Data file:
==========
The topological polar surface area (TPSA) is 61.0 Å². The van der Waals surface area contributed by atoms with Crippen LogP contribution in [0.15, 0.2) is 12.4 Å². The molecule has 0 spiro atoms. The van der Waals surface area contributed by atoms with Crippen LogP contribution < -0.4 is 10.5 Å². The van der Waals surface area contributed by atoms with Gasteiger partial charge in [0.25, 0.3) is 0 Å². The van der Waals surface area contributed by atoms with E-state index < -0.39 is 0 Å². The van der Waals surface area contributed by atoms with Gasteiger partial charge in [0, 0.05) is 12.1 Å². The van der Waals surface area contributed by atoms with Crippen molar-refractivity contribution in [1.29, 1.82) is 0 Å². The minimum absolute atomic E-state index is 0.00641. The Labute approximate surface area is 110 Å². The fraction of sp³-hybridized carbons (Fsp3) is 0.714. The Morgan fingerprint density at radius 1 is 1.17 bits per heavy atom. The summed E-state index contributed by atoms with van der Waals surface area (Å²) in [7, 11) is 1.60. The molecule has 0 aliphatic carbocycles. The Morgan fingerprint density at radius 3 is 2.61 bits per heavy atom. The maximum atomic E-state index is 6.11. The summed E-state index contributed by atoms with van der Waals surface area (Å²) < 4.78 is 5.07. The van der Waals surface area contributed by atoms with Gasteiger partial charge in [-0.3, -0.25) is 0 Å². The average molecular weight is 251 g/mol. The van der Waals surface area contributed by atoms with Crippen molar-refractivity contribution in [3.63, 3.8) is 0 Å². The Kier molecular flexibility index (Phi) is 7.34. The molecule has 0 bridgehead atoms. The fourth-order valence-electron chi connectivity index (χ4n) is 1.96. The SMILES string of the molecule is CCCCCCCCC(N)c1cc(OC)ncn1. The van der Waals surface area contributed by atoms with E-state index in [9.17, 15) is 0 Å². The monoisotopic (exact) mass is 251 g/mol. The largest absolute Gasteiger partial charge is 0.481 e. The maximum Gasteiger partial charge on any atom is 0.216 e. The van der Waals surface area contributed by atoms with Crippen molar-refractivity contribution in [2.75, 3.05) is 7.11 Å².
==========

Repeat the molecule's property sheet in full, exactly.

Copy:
The topological polar surface area (TPSA) is 61.0 Å². The van der Waals surface area contributed by atoms with Crippen LogP contribution in [0.15, 0.2) is 12.4 Å². The molecule has 0 spiro atoms. The van der Waals surface area contributed by atoms with Crippen LogP contribution < -0.4 is 10.5 Å². The van der Waals surface area contributed by atoms with Gasteiger partial charge in [0.25, 0.3) is 0 Å². The van der Waals surface area contributed by atoms with E-state index < -0.39 is 0 Å². The van der Waals surface area contributed by atoms with Gasteiger partial charge in [0, 0.05) is 12.1 Å². The van der Waals surface area contributed by atoms with Crippen molar-refractivity contribution in [1.29, 1.82) is 0 Å². The minimum absolute atomic E-state index is 0.00641. The Labute approximate surface area is 110 Å². The fraction of sp³-hybridized carbons (Fsp3) is 0.714. The Morgan fingerprint density at radius 1 is 1.17 bits per heavy atom. The summed E-state index contributed by atoms with van der Waals surface area (Å²) in [7, 11) is 1.60. The molecule has 0 aliphatic carbocycles. The Morgan fingerprint density at radius 3 is 2.61 bits per heavy atom. The maximum atomic E-state index is 6.11. The summed E-state index contributed by atoms with van der Waals surface area (Å²) < 4.78 is 5.07. The van der Waals surface area contributed by atoms with Gasteiger partial charge in [-0.3, -0.25) is 0 Å². The average molecular weight is 251 g/mol. The van der Waals surface area contributed by atoms with Crippen molar-refractivity contribution in [3.63, 3.8) is 0 Å². The Kier molecular flexibility index (Phi) is 7.34. The molecule has 0 bridgehead atoms. The fourth-order valence-electron chi connectivity index (χ4n) is 1.96. The SMILES string of the molecule is CCCCCCCCC(N)c1cc(OC)ncn1. The van der Waals surface area contributed by atoms with E-state index in [9.17, 15) is 0 Å². The monoisotopic (exact) mass is 251 g/mol. The largest absolute Gasteiger partial charge is 0.481 e. The maximum Gasteiger partial charge on any atom is 0.216 e. The van der Waals surface area contributed by atoms with Crippen molar-refractivity contribution in [2.75, 3.05) is 7.11 Å².